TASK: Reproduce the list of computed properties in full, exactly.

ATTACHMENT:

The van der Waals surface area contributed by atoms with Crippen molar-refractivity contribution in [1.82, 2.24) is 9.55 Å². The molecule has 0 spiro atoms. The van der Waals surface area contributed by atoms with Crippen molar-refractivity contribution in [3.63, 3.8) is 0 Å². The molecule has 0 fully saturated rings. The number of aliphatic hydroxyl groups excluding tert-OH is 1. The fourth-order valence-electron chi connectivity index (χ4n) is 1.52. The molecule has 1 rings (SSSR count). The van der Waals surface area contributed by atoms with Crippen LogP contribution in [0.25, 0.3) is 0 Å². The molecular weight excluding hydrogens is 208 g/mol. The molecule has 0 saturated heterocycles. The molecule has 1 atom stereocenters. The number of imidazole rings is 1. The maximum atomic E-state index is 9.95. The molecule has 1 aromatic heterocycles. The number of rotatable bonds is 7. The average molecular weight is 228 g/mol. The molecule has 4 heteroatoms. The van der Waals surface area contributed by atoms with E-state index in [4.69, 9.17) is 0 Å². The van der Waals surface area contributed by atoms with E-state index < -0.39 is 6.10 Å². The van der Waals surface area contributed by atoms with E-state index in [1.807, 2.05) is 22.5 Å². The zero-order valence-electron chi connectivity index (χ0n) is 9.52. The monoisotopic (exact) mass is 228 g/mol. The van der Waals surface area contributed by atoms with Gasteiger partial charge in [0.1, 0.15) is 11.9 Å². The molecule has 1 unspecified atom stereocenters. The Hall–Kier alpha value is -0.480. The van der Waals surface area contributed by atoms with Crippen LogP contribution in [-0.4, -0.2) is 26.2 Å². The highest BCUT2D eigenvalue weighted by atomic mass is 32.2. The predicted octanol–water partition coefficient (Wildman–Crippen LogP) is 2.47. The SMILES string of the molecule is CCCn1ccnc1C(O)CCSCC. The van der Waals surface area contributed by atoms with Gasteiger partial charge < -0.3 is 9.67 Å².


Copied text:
The van der Waals surface area contributed by atoms with Crippen molar-refractivity contribution in [1.82, 2.24) is 9.55 Å². The molecule has 0 spiro atoms. The van der Waals surface area contributed by atoms with Crippen molar-refractivity contribution in [3.63, 3.8) is 0 Å². The molecule has 0 fully saturated rings. The number of aliphatic hydroxyl groups excluding tert-OH is 1. The fourth-order valence-electron chi connectivity index (χ4n) is 1.52. The molecule has 1 rings (SSSR count). The van der Waals surface area contributed by atoms with Crippen LogP contribution in [0.25, 0.3) is 0 Å². The molecular weight excluding hydrogens is 208 g/mol. The molecule has 0 saturated heterocycles. The molecule has 1 atom stereocenters. The number of imidazole rings is 1. The maximum atomic E-state index is 9.95. The molecule has 1 aromatic heterocycles. The number of rotatable bonds is 7. The average molecular weight is 228 g/mol. The molecule has 4 heteroatoms. The van der Waals surface area contributed by atoms with E-state index in [4.69, 9.17) is 0 Å². The van der Waals surface area contributed by atoms with E-state index < -0.39 is 6.10 Å². The van der Waals surface area contributed by atoms with E-state index in [1.807, 2.05) is 22.5 Å². The zero-order valence-electron chi connectivity index (χ0n) is 9.52. The monoisotopic (exact) mass is 228 g/mol. The van der Waals surface area contributed by atoms with Gasteiger partial charge in [0.1, 0.15) is 11.9 Å². The molecule has 1 unspecified atom stereocenters. The Hall–Kier alpha value is -0.480. The van der Waals surface area contributed by atoms with Crippen LogP contribution in [-0.4, -0.2) is 26.2 Å². The highest BCUT2D eigenvalue weighted by atomic mass is 32.2. The predicted octanol–water partition coefficient (Wildman–Crippen LogP) is 2.47. The SMILES string of the molecule is CCCn1ccnc1C(O)CCSCC. The van der Waals surface area contributed by atoms with Gasteiger partial charge < -0.3 is 9.67 Å².